Fintech Profile: Consumers Kick Card Anxiety and Improve Financial Health With Debitize
Credit card perks without credit card debt? That's the idea behind Debitize, a personal finance app that links credit cards to checking accounts. With every credit card purchase, Debitize transfers money out of a consumer's account to automatically pay the bill when it's due.
By effectively turning a credit card into a debit card, Debitize helps people curb overspending, increase credit scores and earn rewards without debt. It also makes it easier for debt-wary consumers, especially millennials, to stay on budget and out of debt while still using a credit card.
Debitize cofounder Liran Amrany knew staying out of credit card debt was a vital component of financial wellness, but he soon realized that by avoiding plastic, people were missing out on the benefits, ease and perks plastic provides.
"It's safe to avoid credit, but you can be too safe," Amrany said. "I knew if people could pay off the purchases as they made them, they’d have greater peace of mind and less anxiety around using a credit card.
That idea was the beginning of Debitize. The company is an alumnus of the INV Fintech Accelerator, a program that nurtures high-potential fintech startups. As the accelerator's technology partner, Fiserv helps mentor companies like Debitize, including introduction into the Fiserv Innovation Network and our client and partner ecosystem.
As part of an ongoing series of fintech profiles, we spoke with Amrany about Debitize and how it's changing the way people use and manage credit cards.
Are millennials your target market? Is that evolving as your company grows?
We know millennials are avoiding credit cards more than previous generations – up to two-thirds of millennials don't own a credit card. Millennials' reluctance to carry plastic likely stems from unprecedented student loan debt and anxiety caused by watching their parents' struggles with debt, especially during the financial crisis.
Younger people also tend to be more comfortable connecting their accounts online than older generations. They're more apt to trust technology – and likely have several apps already linked to their accounts.
So, yes, Debitize started with a focus on a younger demographic. But we now have people of all ages on our platform. Debitize is appropriate for anyone who's budget conscious and wants to get a better handle on their spending without giving up the benefits and perks of using a credit card.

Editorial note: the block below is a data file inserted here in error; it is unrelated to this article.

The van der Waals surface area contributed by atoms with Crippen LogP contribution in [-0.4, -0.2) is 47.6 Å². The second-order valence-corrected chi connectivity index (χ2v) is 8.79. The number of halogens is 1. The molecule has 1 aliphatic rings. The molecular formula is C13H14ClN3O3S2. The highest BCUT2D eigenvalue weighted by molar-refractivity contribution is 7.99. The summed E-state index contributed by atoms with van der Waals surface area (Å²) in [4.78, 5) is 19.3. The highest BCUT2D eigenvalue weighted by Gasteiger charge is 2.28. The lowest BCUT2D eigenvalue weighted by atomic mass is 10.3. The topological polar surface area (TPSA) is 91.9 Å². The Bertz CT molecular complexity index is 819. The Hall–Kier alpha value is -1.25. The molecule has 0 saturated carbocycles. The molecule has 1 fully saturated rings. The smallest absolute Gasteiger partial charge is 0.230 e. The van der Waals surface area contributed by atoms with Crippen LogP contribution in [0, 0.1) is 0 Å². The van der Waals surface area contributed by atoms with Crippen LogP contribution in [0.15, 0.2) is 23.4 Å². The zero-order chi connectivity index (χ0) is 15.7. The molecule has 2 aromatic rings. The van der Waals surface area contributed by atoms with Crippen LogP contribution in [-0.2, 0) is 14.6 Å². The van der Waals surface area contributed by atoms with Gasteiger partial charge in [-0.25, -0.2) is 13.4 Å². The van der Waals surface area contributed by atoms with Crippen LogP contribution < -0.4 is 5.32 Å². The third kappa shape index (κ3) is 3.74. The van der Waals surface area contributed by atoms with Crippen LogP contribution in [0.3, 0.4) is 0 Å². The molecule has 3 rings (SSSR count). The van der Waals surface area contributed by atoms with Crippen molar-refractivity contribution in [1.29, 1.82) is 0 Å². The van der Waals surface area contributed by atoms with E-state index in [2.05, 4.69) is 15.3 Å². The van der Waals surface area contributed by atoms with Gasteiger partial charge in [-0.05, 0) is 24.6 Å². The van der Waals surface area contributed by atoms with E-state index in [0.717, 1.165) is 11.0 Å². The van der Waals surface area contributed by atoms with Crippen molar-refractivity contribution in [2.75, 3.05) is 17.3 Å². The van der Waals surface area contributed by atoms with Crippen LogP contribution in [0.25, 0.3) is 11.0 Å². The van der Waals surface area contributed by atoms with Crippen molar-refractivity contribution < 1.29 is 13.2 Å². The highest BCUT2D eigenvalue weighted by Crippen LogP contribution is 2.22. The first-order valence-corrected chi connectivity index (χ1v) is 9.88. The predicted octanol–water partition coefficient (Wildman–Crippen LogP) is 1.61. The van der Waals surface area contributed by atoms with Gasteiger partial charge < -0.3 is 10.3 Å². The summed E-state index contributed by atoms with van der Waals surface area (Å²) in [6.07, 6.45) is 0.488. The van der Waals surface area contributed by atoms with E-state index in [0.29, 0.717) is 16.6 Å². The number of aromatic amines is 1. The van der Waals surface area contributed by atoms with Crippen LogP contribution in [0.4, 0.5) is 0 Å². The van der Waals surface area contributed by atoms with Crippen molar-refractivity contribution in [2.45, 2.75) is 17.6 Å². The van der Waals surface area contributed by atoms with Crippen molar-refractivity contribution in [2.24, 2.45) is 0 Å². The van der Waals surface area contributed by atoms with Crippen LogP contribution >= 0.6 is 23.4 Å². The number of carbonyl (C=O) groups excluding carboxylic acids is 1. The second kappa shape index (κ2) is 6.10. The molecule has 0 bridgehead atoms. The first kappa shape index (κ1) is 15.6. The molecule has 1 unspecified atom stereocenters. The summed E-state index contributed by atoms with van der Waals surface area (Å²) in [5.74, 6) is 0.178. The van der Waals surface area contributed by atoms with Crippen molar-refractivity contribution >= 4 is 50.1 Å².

What role do fintech tools like Debitize have in building good financial habits? Has the desire for financial health been part of your success?
Being debt free is an aspirational goal for so many millennials and we want to make it in reach. There's no shortage of information and advice to help people manage money, but we think automation can have a bigger impact. Debitize automates good financial habits without requiring significant changes in behaviors. With new developments in artificial intelligence, there are opportunities for automation to influence other financial behaviors, such as saving and paying bills.
Debt is a four-letter word for many people. They may feel anxiety knowing they owe money on their credit card and that there's more than a small chance they could lose track of their spending. In addition to paying off new purchases every month, we offer a tool that helps people pay down debt over time. We're not just focused on lowering the rate paid on existing debt, we want to help people get out of debt in a reasonable amount of time – and stay debt free.
When the market turns – and it will – we want people to be in a good spot. If you're in a lot of credit card debt and lose your job or have to take another job at a lower salary, you can end up in an endless cycle that can disadvantage you for years. We want people to spend responsibly and save money, rather than find themselves in debt that they can't pay off.
How would you work with issuers and financial institutions?
Debitize is currently only offered directly to consumers, but we've gotten interest from several credit card issuers, including one that is planning to move forward with a pilot. When offered through financial institutions, a consumer would simply turn on Debitize for a particular credit card. Then money would move out of the consumer's account to cover purchases as they're made. The bank or credit union would benefit by being able to attract people, primarily millennials, who are otherwise leery of using credit cards. Financial institutions could consider approving cardholders who would otherwise be declined – if they agree to use Debitize to help make them less likely to overextend themselves or miss payments.
And, of course, the more a bank or credit union's card is used – the more it's top of wallet – the more a financial institution becomes the hub for finances. Providing a first credit card and empowering its proper use gives financial institutions a leg up on other future banking relationships.
How is Debitize changing financial behaviors?
Debitize has covered more than $25 million in credit card spending so far. People tell us they've paid off thousands of dollars in credit card debt, increased their credit scores by triple digits and taken amazing trips with the credit card points they've earned. The results have really been gratifying.